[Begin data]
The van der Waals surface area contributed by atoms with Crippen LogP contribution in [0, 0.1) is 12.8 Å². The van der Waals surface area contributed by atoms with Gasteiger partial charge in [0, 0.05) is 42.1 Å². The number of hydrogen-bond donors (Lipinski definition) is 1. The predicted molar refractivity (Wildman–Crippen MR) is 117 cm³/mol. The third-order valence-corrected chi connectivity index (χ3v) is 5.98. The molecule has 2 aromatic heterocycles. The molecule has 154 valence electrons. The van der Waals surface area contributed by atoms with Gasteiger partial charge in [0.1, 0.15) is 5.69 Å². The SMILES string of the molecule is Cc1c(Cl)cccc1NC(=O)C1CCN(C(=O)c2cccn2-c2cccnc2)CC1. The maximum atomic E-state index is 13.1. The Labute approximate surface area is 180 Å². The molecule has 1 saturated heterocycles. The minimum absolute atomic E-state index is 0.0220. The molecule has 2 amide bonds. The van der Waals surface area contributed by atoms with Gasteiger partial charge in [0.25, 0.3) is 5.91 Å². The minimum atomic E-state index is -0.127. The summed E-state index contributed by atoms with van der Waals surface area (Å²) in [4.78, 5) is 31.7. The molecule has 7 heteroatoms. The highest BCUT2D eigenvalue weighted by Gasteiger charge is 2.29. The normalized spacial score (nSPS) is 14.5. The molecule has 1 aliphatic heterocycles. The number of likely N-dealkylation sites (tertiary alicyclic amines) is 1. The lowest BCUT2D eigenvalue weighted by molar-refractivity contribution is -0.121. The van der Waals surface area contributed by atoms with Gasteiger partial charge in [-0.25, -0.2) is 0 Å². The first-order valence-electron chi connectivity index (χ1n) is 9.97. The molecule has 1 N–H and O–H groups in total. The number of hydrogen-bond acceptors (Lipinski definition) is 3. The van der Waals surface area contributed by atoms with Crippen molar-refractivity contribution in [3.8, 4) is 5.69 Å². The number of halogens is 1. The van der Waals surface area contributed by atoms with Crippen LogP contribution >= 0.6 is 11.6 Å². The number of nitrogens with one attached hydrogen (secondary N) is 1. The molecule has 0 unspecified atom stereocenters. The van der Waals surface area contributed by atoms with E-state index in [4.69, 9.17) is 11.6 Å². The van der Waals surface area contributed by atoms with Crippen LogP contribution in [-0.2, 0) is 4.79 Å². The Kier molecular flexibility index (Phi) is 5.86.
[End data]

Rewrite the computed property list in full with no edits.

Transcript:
The van der Waals surface area contributed by atoms with Crippen LogP contribution in [0, 0.1) is 12.8 Å². The van der Waals surface area contributed by atoms with Gasteiger partial charge in [0, 0.05) is 42.1 Å². The number of hydrogen-bond donors (Lipinski definition) is 1. The predicted molar refractivity (Wildman–Crippen MR) is 117 cm³/mol. The third-order valence-corrected chi connectivity index (χ3v) is 5.98. The molecule has 2 aromatic heterocycles. The molecule has 154 valence electrons. The van der Waals surface area contributed by atoms with Gasteiger partial charge in [0.1, 0.15) is 5.69 Å². The SMILES string of the molecule is Cc1c(Cl)cccc1NC(=O)C1CCN(C(=O)c2cccn2-c2cccnc2)CC1. The maximum atomic E-state index is 13.1. The Labute approximate surface area is 180 Å². The molecule has 1 saturated heterocycles. The minimum absolute atomic E-state index is 0.0220. The molecule has 2 amide bonds. The van der Waals surface area contributed by atoms with Gasteiger partial charge in [0.25, 0.3) is 5.91 Å². The minimum atomic E-state index is -0.127. The summed E-state index contributed by atoms with van der Waals surface area (Å²) in [4.78, 5) is 31.7. The molecule has 7 heteroatoms. The highest BCUT2D eigenvalue weighted by Gasteiger charge is 2.29. The normalized spacial score (nSPS) is 14.5. The molecule has 1 aliphatic heterocycles. The number of likely N-dealkylation sites (tertiary alicyclic amines) is 1. The lowest BCUT2D eigenvalue weighted by molar-refractivity contribution is -0.121. The van der Waals surface area contributed by atoms with Gasteiger partial charge in [-0.25, -0.2) is 0 Å². The first-order valence-electron chi connectivity index (χ1n) is 9.97. The molecule has 1 N–H and O–H groups in total. The number of hydrogen-bond acceptors (Lipinski definition) is 3. The van der Waals surface area contributed by atoms with Crippen molar-refractivity contribution in [3.8, 4) is 5.69 Å². The number of halogens is 1. The van der Waals surface area contributed by atoms with Crippen LogP contribution >= 0.6 is 11.6 Å². The number of nitrogens with one attached hydrogen (secondary N) is 1. The molecule has 0 unspecified atom stereocenters. The van der Waals surface area contributed by atoms with E-state index in [4.69, 9.17) is 11.6 Å². The van der Waals surface area contributed by atoms with Crippen LogP contribution in [-0.2, 0) is 4.79 Å². The Kier molecular flexibility index (Phi) is 5.86.